Cavalier King Charles Spaniel Club

of South Australia Inc.



Health Issues


As with all breeds of dogs (and other animals), there are certain health issues which are more likely to affect Cavalier King Charles Spaniels.

Whilst the majority of Cavaliers are healthy and hardy, it is important to be aware of these issues
and if you are buying a puppy always ensure that the breeder of your puppy screens their breeding stock for hereditary problems.


Mitral Valve Disease

Degeneration of the Mitral Valve, known as Mitral Valve Disease (MVD) is a condition to which Cavalier King Charles Spaniels are genetically predisposed. Although in some cases MVD may shorten the life of a Cavalier, many individuals still live past the average lifespan for the breed despite having symptoms of the problem.

MVD is by far the most common of canine heart problems, accounting for about 75% of all heart disease diagnosed in dogs. It is usually a normal aging condition in both animals and humans and is more prevalent in small dog breeds than in larger breeds. It affects over one third of all dogs older than 10 years, but in Cavaliers, the onset of the condition can occur at a younger age and this predisposition is genetically inherited.

The first sign of possible Mitral Valve Disease is the development of a heart murmur on the left side of the heart. However, this is not necessarily a cause for great concern as a dog with a heart murmur may still live a long, healthy life, depending up the progression of the disease in that particular dog.

In a healthy heart the mitral valve allows the blood to flow from the left atrium into the left ventricle without any back flow. Degeneration of the mitral valve allows an amount of blood to flow back into the left atrium, thus placing strain on this chamber of the heart, making it less efficient and causing a heart murmur. Over time increasing degeneration may eventually place too much stress on the heart and lead to congestive heart failure.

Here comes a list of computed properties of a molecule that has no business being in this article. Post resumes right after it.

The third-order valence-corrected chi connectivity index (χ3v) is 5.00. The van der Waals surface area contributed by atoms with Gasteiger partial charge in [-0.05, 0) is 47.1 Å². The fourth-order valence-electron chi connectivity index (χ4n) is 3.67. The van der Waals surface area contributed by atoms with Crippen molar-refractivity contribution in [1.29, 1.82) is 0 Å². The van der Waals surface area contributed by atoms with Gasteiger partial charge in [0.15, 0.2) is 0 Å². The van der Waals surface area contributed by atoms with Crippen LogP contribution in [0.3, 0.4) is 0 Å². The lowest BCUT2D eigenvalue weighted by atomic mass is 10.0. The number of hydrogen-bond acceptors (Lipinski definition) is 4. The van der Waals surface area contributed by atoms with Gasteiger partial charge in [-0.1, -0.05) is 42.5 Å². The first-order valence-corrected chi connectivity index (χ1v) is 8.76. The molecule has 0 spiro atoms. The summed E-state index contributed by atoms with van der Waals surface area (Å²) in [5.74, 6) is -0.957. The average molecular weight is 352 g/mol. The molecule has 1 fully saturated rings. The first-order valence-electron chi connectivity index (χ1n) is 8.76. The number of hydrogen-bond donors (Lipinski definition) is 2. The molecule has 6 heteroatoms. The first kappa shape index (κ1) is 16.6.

Heart murmurs are graded according to their severity with Grade One indicating a very mild murmur. Grade Six indicates a severe murmur and the latter stages of congestive heart failure.

In the early stages of MVD there are no visible symptoms and the owner will not notice anything amiss. However, the vet will be able to hear a turbulent, swishing sound in the heart which indicates the presence of a heart murmur.

As the degeneration of the mitral valve increases to a more serious level, symptoms will include unwillingness to exercise, and an increased respiratory rate. Later, as fluid begins to build up in the lungs, coughing and laboured breathing will be observed. Medication can be used to stabilise the heart and reduce the build up of fluid in the lungs, thus improving the dog’s quality of life.

Many dogs live for years with a low grade murmur and their chances of a longer life are definitely increased if they are continually kept at a slim, healthy, weight.



by Jenny Brice
As published in the Cavalier King Charles Spaniel Club of SA Inc Newsletter

Syringomyelia is condition which can occur in Cavaliers (and other breeds). In recent months it has received a lot of world wide attention and publicity in the media and on the internet. Along with the facts, a lot of misinformation has been published and broadcast, and has caused a lot of unnecessary worry and panic amongst pet owners. This has been aggravated by the fact that many Vets have not had any previous experience with Syringomyelia and are also learning about it. Some reports are suggesting that the problem is very common in Cavaliers but breeders who have been closely involved with the breed for many years know that this is not so.

What is Syringomyelia?